Ron Paul Has Done More for Libertarians Than Most Anyone Else
On August 20, 1935, Ronald Ernest Paul was born in Pittsburgh, Pennsylvania. Few could have predicted at that time the impact Ron Paul would have on American politics some fifty-plus years after.
After graduating from Gettysburg College with a B.S. in Biology in 1957, Paul graduated from Duke Medical School in 1961. Afterwards, he served as a flight surgeon for the Air Force and later the National Guard. He and his wife Carol then relocated to Texas, where he began a private practice in obstetrics and gynecology.
Paul ran his first election for the House in 1974, losing to the incumbent Robert Casey. However, he won a 1976 special election after Casey was appointed to direct the Federal Maritime Commission. He lost his seat a few months later in the regular election, but was again elected in 1978 and reelected twice.
He unsuccessfully ran for the U.S. Senate in 1984 and briefly retired from politics. In 1988, he ran for the Presidency as a Libertarian and received 0.47% of the popular vote. Paul won election to the House again in 1996. He won reelection seven times before retiring for good in 2013.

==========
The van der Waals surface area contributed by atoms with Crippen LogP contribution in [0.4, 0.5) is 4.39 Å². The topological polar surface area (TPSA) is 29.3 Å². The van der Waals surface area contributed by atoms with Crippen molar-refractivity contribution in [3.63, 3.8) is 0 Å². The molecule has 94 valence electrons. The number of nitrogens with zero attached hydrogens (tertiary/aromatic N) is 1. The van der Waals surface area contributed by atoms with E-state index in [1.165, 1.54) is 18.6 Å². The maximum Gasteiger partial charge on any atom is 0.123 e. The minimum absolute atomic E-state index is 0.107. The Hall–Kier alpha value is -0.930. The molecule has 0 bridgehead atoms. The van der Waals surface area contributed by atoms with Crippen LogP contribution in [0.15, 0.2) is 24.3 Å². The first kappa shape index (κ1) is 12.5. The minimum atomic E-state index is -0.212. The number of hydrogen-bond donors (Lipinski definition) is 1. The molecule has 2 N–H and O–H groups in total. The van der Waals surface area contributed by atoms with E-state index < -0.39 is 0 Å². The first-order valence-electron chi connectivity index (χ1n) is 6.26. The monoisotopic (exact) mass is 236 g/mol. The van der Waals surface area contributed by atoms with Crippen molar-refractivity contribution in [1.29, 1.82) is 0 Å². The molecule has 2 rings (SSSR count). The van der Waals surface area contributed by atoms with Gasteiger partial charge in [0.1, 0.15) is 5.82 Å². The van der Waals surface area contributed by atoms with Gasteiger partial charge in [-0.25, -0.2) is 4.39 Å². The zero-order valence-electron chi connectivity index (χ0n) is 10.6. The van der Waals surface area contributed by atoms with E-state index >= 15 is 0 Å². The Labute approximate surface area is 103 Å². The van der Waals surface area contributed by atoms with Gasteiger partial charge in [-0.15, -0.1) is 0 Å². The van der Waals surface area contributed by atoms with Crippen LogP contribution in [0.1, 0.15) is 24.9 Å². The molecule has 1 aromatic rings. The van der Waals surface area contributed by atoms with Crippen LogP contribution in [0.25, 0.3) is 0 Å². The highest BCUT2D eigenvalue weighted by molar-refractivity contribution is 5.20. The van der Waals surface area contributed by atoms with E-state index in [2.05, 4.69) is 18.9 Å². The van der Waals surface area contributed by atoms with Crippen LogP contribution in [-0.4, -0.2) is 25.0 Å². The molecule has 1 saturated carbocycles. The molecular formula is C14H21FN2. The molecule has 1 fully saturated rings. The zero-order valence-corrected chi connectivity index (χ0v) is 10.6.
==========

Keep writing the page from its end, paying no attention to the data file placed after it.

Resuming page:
However, Paul’s longest lasting impact likely came in his second and third Presidential campaigns in 2008 and 2012. In the first contest, he went from a little-known candidate to someone demanding national attention and winning the hearts and minds of many voters. In 2008, he came in fourth, earning over one million popular votes.
When he ran in 2012, he bested his previous campaign. He earned 177 delegates and over two million popular votes. During both his campaigns, Paul excited a new generation of voters and differed significantly from the other voices in the Republican Party. He spoke of the need for a non-interventionist foreign policy and the problems surrounding the monetary policy of the Federal Reserve.
His legacy lives on through elected representatives like Thomas Massie, Justin Amash, and his son, Rand Paul. He remains active, often speaking out on his “Liberty Report” and promoting his Institute for Peace and Prosperity.
Needless to say, most modern libertarians owe their first exposure to liberty to Ron Paul. In his unorthodox style, he was able to present a different perspective. Though he is no longer “in the arena” in American politics, his legacy continues.